Jim Cramer fills his blog on RealMoney every day with his up-to-the-minute reactions to what's happening in the market and his legendary ahead-of-the-crowd ideas. This week he blogged on:
- How nothing makes a dent in this current market
- How Facebook is still not yet expensive
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Cramer: Does the Bottom Beckon for Oil?
Posted on July 29 at 2:30 p.m. EDT
What happens if oil does bottom here? Just like at $50, it seems like there is universal opinion in one direction. Then it was up. Now it is down.
I know that investing in irony is a sucker's bet, but it is compelling to watch Exxon (XOM) , the strongest in the group, finally get crushed. You have to ask, could that be the bottom?
Listening to most of the analysts who are on, I get the sense they think the slide is just beginning, even as it is down 20% in a heartbeat. They are basing it on the current glut.
But Schlumberger (SLB) , which called the downturn and was the first to have mass layoffs soon after the peak, called the bottom this quarter based on a pretty unassailable thesis: the tremendous decline in capital expenditures, like that of Exxon, which cut capex by 38%. That's a lot of money not to spend, and it's a sign that production's going to drop pretty soon.
Those who say Schlumberger isn't taking into account Iran or the missing global barrels, the ones that aren't being counted -- the Morgan Stanley thesis -- seem to think SLB wouldn't know these kinds of stats. But you really can't bring out big oil without SLB. Fact of life. Its tentacles are in every place in the world. The technology is proprietary and everyone from Iran to the outcasts in Venezuela (who have been cut off for nonpayment) knows it.
The glitch in SLB's theory has to do with possible demand-side weakness but, as much as I am concerned to see the Baltic Freight go down pretty relentlessly here, I am not willing to call a top in demand.
I would rather call a bottom based on supply.
Those are statements.
Cramer: Market Is Bloodied but Unbowed
Posted on July 29 at 12:22 p.m. EDT
The resilience of this market is quite stunning. Think about it. We have had a 20% decline in oil, a genuine bear market, something that would have sent the entire stock market into paroxysms of pain just a month ago.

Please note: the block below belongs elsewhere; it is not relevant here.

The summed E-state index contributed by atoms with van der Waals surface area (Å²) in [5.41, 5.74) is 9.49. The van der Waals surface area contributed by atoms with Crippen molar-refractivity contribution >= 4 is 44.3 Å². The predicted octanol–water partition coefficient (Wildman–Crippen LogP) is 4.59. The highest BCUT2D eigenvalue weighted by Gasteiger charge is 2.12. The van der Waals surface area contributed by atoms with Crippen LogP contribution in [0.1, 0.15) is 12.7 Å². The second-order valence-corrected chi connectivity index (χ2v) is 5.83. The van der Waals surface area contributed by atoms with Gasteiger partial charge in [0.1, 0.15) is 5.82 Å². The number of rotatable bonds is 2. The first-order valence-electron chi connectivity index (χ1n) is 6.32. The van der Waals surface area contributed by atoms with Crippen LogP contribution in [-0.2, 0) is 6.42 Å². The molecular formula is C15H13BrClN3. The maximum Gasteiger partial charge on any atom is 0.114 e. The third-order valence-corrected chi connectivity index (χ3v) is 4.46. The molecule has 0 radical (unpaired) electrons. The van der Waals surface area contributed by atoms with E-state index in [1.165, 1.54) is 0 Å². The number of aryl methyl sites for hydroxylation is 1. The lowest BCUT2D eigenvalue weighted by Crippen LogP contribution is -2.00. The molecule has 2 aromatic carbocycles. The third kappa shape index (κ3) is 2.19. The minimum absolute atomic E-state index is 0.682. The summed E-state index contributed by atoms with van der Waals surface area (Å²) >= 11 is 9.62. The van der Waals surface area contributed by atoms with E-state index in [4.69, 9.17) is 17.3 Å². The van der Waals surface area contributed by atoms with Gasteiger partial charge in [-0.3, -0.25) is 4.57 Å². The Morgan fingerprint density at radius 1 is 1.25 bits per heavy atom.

Not even a glancing blow.
We have had Brexit.
We have had terrorism.
We have had tremendously strong antitrust activity.
We have seen the Baltic Freight peak and go down.
We have two presidential candidates talk about soaking the rich, and one of them is against globalization that, for better or definitely for worse for the working person, would be terrible for profits.
We have seen smart people say housing and autos are peaking, something that Ford (F) sure didn't dispel with yesterday's vicious shortfall. (Ford is part of TheStreet's Dividend Stock Advisor portfolio.)
And yet, as I was going back and forth on this issue with Matt Horween, my writing colleague, we do not cave in. We bounce. We find buyers underneath. We get tremendous interest when we are hit.
Plus, the Fed is on hold.
It's kind of like what I wrote Thursday about the consumer. There's enough negative out there that it balances the positive. You get a weak GDP but a strong PMI. There's the pattern.
Later on, I will have some examples of this resilience, but I wanted to call it out now just to remark on how amazing it is.
Cramer: Facebook Isn't Expensive -- Yet
Posted on July 29 at 11:22 a.m. EDT
Looks like Facebook (FB) , Amazon (AMZN) and Alphabet (GOOGL) are acting more as we would have expected given the blowouts. That's good news because as Andrew Left told the Fill or Kill team Thursday, if this is all Facebook gives you after the best quarter of the year, then the short risk-reward is definitely on the side of the bears.
I remain steadfast that Facebook isn't expensive until it gets to $160, but that Google could go to $1,000 after this accelerating revenue. I am not sure about Amazon, which I think needs a rest because of how expensive it is. That said, I totally understand how Amazon Web Services is an undervalued gem. (Amazon is part of TheStreet's Growth Seeker portfolio.)
Speaking of steadfast, it's been a big week for Apple (AAPL) , but I want to circle back to it with a reminder that Cirrus Logic (CRUS) gave you a pretty good insight that Apple's gearing up to do something special with sound and the not-much-anticipated iPhone 7.
Just pointing out that Apple remains under-owned and, I think, has some good upside even as tech has been the standout this winding-down month.
Plus, I think we are early on in the takeover game for tech. Way too many semi names. Way too many software companies. Way too many everything!
At the time of publication, Jim Cramer's charitable trust Action Alerts PLUS is long FB, GOOGL and AAPL.